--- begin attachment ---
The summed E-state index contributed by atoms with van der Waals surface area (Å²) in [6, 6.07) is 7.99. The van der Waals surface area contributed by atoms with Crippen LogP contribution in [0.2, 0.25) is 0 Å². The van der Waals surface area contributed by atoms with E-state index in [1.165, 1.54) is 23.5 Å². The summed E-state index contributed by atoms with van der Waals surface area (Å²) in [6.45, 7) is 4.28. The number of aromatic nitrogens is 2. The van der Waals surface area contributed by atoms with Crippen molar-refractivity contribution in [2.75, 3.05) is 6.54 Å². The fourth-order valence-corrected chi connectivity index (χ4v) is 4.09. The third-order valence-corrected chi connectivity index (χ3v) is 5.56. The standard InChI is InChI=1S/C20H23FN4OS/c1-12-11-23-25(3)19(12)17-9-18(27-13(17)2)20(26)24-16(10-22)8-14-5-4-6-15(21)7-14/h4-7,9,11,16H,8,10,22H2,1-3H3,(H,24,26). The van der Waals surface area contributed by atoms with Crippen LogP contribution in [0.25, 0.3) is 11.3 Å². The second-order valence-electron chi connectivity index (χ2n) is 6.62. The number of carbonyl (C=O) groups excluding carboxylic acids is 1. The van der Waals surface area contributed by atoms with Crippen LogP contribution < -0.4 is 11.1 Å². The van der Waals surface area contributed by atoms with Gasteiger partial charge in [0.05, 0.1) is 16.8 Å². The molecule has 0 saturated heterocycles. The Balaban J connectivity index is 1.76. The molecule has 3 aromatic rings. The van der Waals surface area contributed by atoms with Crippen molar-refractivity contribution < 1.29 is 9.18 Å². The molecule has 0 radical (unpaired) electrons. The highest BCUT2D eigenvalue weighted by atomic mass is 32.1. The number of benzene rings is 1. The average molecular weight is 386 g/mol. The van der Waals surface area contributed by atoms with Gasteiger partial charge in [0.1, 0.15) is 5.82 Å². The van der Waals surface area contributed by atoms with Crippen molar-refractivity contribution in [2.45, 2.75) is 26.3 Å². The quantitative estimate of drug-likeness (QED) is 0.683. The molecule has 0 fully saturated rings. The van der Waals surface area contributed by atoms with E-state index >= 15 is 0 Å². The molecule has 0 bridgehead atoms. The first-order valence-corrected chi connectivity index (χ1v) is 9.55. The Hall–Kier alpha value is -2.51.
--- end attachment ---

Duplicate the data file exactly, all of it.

The summed E-state index contributed by atoms with van der Waals surface area (Å²) in [6, 6.07) is 7.99. The van der Waals surface area contributed by atoms with Crippen LogP contribution in [0.2, 0.25) is 0 Å². The van der Waals surface area contributed by atoms with E-state index in [1.165, 1.54) is 23.5 Å². The summed E-state index contributed by atoms with van der Waals surface area (Å²) in [6.45, 7) is 4.28. The number of aromatic nitrogens is 2. The van der Waals surface area contributed by atoms with Crippen molar-refractivity contribution in [2.75, 3.05) is 6.54 Å². The fourth-order valence-corrected chi connectivity index (χ4v) is 4.09. The third-order valence-corrected chi connectivity index (χ3v) is 5.56. The standard InChI is InChI=1S/C20H23FN4OS/c1-12-11-23-25(3)19(12)17-9-18(27-13(17)2)20(26)24-16(10-22)8-14-5-4-6-15(21)7-14/h4-7,9,11,16H,8,10,22H2,1-3H3,(H,24,26). The van der Waals surface area contributed by atoms with Crippen LogP contribution in [0.25, 0.3) is 11.3 Å². The second-order valence-electron chi connectivity index (χ2n) is 6.62. The number of carbonyl (C=O) groups excluding carboxylic acids is 1. The van der Waals surface area contributed by atoms with Crippen LogP contribution < -0.4 is 11.1 Å². The van der Waals surface area contributed by atoms with Gasteiger partial charge in [0.05, 0.1) is 16.8 Å². The molecule has 0 saturated heterocycles. The Balaban J connectivity index is 1.76. The molecule has 3 aromatic rings. The van der Waals surface area contributed by atoms with Crippen molar-refractivity contribution < 1.29 is 9.18 Å². The molecule has 0 radical (unpaired) electrons. The highest BCUT2D eigenvalue weighted by atomic mass is 32.1. The number of benzene rings is 1. The average molecular weight is 386 g/mol. The van der Waals surface area contributed by atoms with Gasteiger partial charge in [0.1, 0.15) is 5.82 Å². The van der Waals surface area contributed by atoms with Crippen molar-refractivity contribution in [2.45, 2.75) is 26.3 Å². The quantitative estimate of drug-likeness (QED) is 0.683. The molecule has 0 fully saturated rings. The van der Waals surface area contributed by atoms with E-state index >= 15 is 0 Å². The molecule has 0 bridgehead atoms. The first-order valence-corrected chi connectivity index (χ1v) is 9.55. The Hall–Kier alpha value is -2.51.